thank you so much for dedicating a month to this topic. i've been struggling with this for about 4 years now, since i left my private christian school bubble and went off into the world by myself. i hate pornography and everything about it, but i can't seem to stop watching it. here's hoping i find some answers this month, and can begin purging my life of it forever.

    November 1, 2011 at 11:48 am

  8. Grace

    Thank you always for sharing the real issues that affect us as women. Looking forward to the rest of the month. God bless.

    November 1, 2011 at 12:56 pm

  9. Aaron

    It's amazing to see some of the things you wrote about your experience with pornography mirror my own thoughts and reflections on my problems with it as a man. I think that hits at our universal condition, both men and women, it's not just a men's issue.

    November 1, 2011 at 1:27 pm

  10. shorty

    Thank you for approaching this topic so honestly and openly. I have a new guy in my life and I expressed that his watching porn bothers me. He quit voluntarily and I greatly appreciate that. It is still something I want to have a longer and more direct convo with him about and seeing your honestly here helps encourage me to be more straight forward and your words are much more clear than my thoughts so that helps a lot too!

    November 1, 2011 at 1:32 pm

  11. anna

    i was so happy when i read all the ways porn negatively affects our ability to have a healthy, ORGANIC sex life. my husband hasn't looked at porn since we started dating (and i never have looked at it), but his struggle with temptation and the guilt he feels about the temptation pains me just as much as it pains him. it's nice to know the benefits of complete and total sexual exclusivity despite the notion society seems to perpetuate that pornography does no damage.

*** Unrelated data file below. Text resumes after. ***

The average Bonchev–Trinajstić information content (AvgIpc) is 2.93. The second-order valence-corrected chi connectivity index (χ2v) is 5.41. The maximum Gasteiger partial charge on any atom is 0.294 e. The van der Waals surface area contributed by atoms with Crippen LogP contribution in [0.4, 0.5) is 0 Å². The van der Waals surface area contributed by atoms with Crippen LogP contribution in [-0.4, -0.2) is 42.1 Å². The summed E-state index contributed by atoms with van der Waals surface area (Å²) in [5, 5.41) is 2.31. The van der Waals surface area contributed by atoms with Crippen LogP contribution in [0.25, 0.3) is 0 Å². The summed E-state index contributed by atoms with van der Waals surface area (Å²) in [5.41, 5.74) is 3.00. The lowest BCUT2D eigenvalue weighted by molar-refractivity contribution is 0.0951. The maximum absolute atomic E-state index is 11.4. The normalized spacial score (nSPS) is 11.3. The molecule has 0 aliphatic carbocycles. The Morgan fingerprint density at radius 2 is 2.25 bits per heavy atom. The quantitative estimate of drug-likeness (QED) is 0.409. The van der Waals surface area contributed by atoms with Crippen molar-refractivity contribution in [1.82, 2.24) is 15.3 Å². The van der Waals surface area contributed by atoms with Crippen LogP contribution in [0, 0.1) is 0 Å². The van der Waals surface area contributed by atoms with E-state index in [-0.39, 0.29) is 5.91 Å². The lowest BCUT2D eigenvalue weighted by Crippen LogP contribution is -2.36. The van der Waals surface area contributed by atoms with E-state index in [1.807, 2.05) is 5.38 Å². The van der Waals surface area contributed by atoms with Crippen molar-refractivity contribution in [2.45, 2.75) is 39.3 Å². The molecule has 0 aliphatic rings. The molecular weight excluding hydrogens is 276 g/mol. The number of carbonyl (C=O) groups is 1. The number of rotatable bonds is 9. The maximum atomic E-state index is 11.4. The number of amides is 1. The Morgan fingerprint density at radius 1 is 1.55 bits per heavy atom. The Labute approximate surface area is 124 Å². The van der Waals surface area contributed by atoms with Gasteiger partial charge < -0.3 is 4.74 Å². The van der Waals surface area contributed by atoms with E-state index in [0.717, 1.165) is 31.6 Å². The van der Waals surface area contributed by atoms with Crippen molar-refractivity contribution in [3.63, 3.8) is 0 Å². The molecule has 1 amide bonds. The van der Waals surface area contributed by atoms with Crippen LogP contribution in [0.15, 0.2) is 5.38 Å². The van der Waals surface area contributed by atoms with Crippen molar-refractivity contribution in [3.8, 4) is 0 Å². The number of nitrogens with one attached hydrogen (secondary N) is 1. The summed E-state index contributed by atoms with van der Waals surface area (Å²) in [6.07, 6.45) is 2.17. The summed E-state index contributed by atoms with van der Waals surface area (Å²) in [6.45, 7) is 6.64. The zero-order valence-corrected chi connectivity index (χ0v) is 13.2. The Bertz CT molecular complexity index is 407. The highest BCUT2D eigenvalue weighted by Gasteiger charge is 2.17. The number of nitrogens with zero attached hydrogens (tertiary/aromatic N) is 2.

God bless you, lauren, for your honesty and transparency. you are a brave warrior maiden. :)

    November 1, 2011 at 2:38 pm

  12. kassie

    This brought tears to my eyes. I've seen porn because of others around me…not because I was looking for it, but those images don't leave your mind and that can cause issues too! Thanks for being brave and sharing!

    November 1, 2011 at 2:59 pm

  13. I tweeted you too, but didn't get to say all I wanted to say :). Your transparency and honesty is amazing and I can't thank you enough for bringing this up. I've talked to my best friend about it, and she's not addicted like I am (she just resorts to it sometimes, but it never satisfies), but her husband is addicted and I see the toll it takes on her marriage. I want to be completely free of porn before I even get into a relationship, but I wanted to ask how you stopped. Since it's so difficult, and I've tried quitting on my own plenty of times, I thought it wasn't possible and I'd have to live with this sin for the rest of my life. I just accepted it. But I don't want to accept it, something in me believes that God can redeem me to a place where my mind is renewed and I'm no longer in that bondage. I just don't know how to get there.

    November 1, 2011 at 4:34 pm

  14. Thank you, thank you, thank you for opening this conversation! I hate the silence that surrounds the issue of porn–in society, in the church, in Christian communities, families and relationships. So many things could be addressed and healed if we would simply TALK about it instead of covering up the secrets. You are a blessing Lauren!

    November 1, 2011 at 4:45 pm

  15. brenna

    I am very thankful that this month's discussion is pornography. It's something I have struggled with for a lot of my life, although I have not viewed any for the past few months, I still struggle with temptation. I have made many mistakes in my past, but pornography is the one thing I am most ashamed about, and the one thing I have never admitted to. I have fully committed my life to following Christ and I have surrounded myself with amazing people to have Bible studies and fellowship with, but I have not been able to bring up this topic with anyone. It's been on my heart a lot lately because I have been learning about forgiveness and I don't feel that I can be forgiven for this. I feel so ashamed and so worthless. And I didn't feel like I could talk to anyone, until now. Thank you so much for starting The Good Women Project and for being willing to discuss the things that truly need discussed. You are my inspiration and I admire you with all of my heart.